This fly trap is exceedingly simple, quite cheap, and only costs about twenty-five cents, and has been tried and found to answer well the purpose intended.”

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Unfortunately not what I was looking for 🙂

Despite scouring Google and Google Scholar, to the lengths of even getting to page 30, which apparently no-one does, it seems that the earliest reference to what we think of as a Window (pane) trap was not invented until 1954 (Chapman & Kinghorn, 1955)  to sample Ambrosia beetles (Trypodendron spp.) and other scolytids in Canadian forests.  There is unfortunately no picture to illustrate the trap, but the written description is fairly clear “ a piece of window glass (2 X 2 ft) set in a three-sided wooden frame from which a sheet metal trough is hung. The trough is filled with fuel oil or water….Traps are hung from various types of pole framework  depending on their location, and guy wires are used to keep them from swinging.”  I am pretty certain that this 1954 date is the earliest record as even that vade mecum of the entomologist, Instructions for Collectors No. 4a (Smart, 1949) has no mention of it.

The theory behind the window (pane) trap is that flying insects are unable to see the clear glass (or Perspex), bang into it, and stunned, fall into the collecting trough where they drown to be collected and identified later. A fantastically simple idea, which is why I was surprised that it took entomologists so long to invent it. As far as I can tell from the written description given by Chapman & Kinghorn (1955), the trap was suspended from a ground based framework.  I think that this version I found in Chapman (1962) is probably the original design or at least very close to it.

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Chapman & Kinghorn’s original window flight trap? Chapman (1962).

They also used this is a much more ambitious way as shown below.

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Multiple Chapman & Kinghorn Window traps in operation (Chapman & Kinghorn, 1958).

This design in a slightly modified version  is shown in Lundberg (1979) and designs very

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Ground based window trap in use in a Swedish forest (Lundberg, 1979).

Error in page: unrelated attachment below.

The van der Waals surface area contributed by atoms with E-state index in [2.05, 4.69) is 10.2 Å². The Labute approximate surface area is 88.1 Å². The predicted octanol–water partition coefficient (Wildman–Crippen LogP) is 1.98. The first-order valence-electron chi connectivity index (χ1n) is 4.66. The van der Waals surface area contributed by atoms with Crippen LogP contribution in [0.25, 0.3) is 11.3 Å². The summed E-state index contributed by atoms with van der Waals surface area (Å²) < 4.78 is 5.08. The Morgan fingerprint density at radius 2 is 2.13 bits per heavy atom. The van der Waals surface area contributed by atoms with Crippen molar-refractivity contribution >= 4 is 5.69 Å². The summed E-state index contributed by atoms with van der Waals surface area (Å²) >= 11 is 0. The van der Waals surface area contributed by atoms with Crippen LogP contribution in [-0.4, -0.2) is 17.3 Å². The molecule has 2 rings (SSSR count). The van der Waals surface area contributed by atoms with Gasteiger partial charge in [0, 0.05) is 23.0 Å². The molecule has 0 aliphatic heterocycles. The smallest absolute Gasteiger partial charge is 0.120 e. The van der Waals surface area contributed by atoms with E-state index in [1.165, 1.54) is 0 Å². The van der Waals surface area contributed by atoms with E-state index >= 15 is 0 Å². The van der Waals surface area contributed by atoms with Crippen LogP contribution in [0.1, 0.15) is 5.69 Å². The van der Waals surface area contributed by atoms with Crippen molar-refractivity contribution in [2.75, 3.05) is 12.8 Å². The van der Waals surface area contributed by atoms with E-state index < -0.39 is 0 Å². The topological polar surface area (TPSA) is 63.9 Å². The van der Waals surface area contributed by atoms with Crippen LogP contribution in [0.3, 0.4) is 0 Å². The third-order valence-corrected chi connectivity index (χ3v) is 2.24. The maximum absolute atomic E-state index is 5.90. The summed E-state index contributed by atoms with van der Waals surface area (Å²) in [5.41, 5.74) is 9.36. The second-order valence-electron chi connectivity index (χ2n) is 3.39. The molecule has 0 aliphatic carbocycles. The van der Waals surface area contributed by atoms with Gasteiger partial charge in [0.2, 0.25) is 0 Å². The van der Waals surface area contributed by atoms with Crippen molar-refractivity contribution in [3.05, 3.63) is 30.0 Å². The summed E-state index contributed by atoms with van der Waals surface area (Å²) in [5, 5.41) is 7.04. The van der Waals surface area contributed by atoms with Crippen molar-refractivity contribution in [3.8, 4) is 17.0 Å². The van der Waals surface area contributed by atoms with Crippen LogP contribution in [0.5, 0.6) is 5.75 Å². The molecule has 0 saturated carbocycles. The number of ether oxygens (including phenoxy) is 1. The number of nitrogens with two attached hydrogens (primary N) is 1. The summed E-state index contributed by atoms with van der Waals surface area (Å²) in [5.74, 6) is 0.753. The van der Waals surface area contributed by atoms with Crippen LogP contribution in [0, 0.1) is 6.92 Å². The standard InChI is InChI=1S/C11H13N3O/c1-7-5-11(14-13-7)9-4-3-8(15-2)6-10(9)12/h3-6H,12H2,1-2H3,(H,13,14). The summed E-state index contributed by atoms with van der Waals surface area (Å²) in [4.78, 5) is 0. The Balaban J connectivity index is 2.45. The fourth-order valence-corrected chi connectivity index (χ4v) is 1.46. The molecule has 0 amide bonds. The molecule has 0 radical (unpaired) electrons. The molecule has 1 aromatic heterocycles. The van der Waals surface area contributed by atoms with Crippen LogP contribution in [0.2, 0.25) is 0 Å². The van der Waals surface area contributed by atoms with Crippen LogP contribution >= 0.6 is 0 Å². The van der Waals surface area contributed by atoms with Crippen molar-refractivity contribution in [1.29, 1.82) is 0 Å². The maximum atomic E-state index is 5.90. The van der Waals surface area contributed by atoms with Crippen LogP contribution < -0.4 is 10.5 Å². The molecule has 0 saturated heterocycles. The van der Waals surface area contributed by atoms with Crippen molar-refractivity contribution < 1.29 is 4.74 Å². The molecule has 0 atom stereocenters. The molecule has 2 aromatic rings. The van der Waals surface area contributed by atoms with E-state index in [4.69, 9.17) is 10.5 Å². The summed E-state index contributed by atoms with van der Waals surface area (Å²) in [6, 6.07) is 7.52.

similar to these are still in use.

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A modern ground-based window(pane) flight intercept trap. http://www.qm.qld.gov.au/Find+out+about/Animals+of+Queensland/Insects/Collecting+insects/~/media/51C96B0159AF463C9E11CC1B100244DE.jpg?w=400&h=260&as=1

 

Despite its efficiency the ‘classic’ windowpane trap has perhaps not been used as much as it deserves, instead, a plethora of alternative designs have been described since the mid-1970s. So for example we have a small-scale tree hanging version, with a four-way window being used to catch forest coleoptera (Hines & Heikkenen, 1977).  Although the small area flight intercept traps were

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The Hines & Heikkenen (1977) small area window flight intercept trap.

relatively easy to deploy, they obviously just weren’t big enough for some people. In 1980, Peck & Davies, described a large-area window trap used to catch small beetles. This used the central panel of a Malaise trap as the window under which they placed a large metal collecting trough.  Unlike the Hines & Heikkenen trap, this like the original Chapman & Kinghorn trap, was ground-based.  The

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The Peck & Davies(1980) large-area “window” trap.

authors, in an attempt to impose order on to the entomological collecting world, urge other coleopterists to adopt a similar trap design.  In 1981 we see a modification to the Hines & Heikkenen

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The Omnidirectional flight trap (Wilkening et al., 1981).

trap to improve its efficiency (Wilkening et al., 1981).  Despite the name omnidirectional, implying that it catches insects from all directions,  this trap catches large fast-flying insects in the lower chamber, into which they fall stunned on bumping into the window pane and slow upwards flying insects in the upper chamber.  The authors argue that the original version of the trap did not catch slow-flying insects as they were able to detect the pane early enough to avoid being stunned and then took evasive action by flying up and away from the collecting bottle.  The new improved version takes advantage of this behaviour and traps them in the upper bottle into which they inadvertently fly.

In 1988, my fellow editor, Yves Basset, then at Griffiths University in Australia, now at the Smithsonian Tropical Research Institute in Panama, decided to combine a Malaise trap with a Hines & Heikkenen trap to produce what he called a composite interception trap (Basset, 1988),

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The Basset composite interception trap (Basset, 1988).

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The Basset composite trap in action. http://web.uvic.ca/~canopy/sampling.html

 

Despite this ingenious trap, trapping forest canopy insects obviously continued to occupy the minds of forest entomologists and in 1997 another pair of entomologists working in Australia came up with yet another design for a flight intercept trap, this time one that could be suspended at different heights in the canopy and left for long periods of time (Hill & Cermak, 1997). The novelty of this trap

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The Hill & Cermak modified Window trap

 

as far as I can make out is the use of multiple collecting chambers (ice cream tubs) and a plastic instead of a Perspex, ‘window’.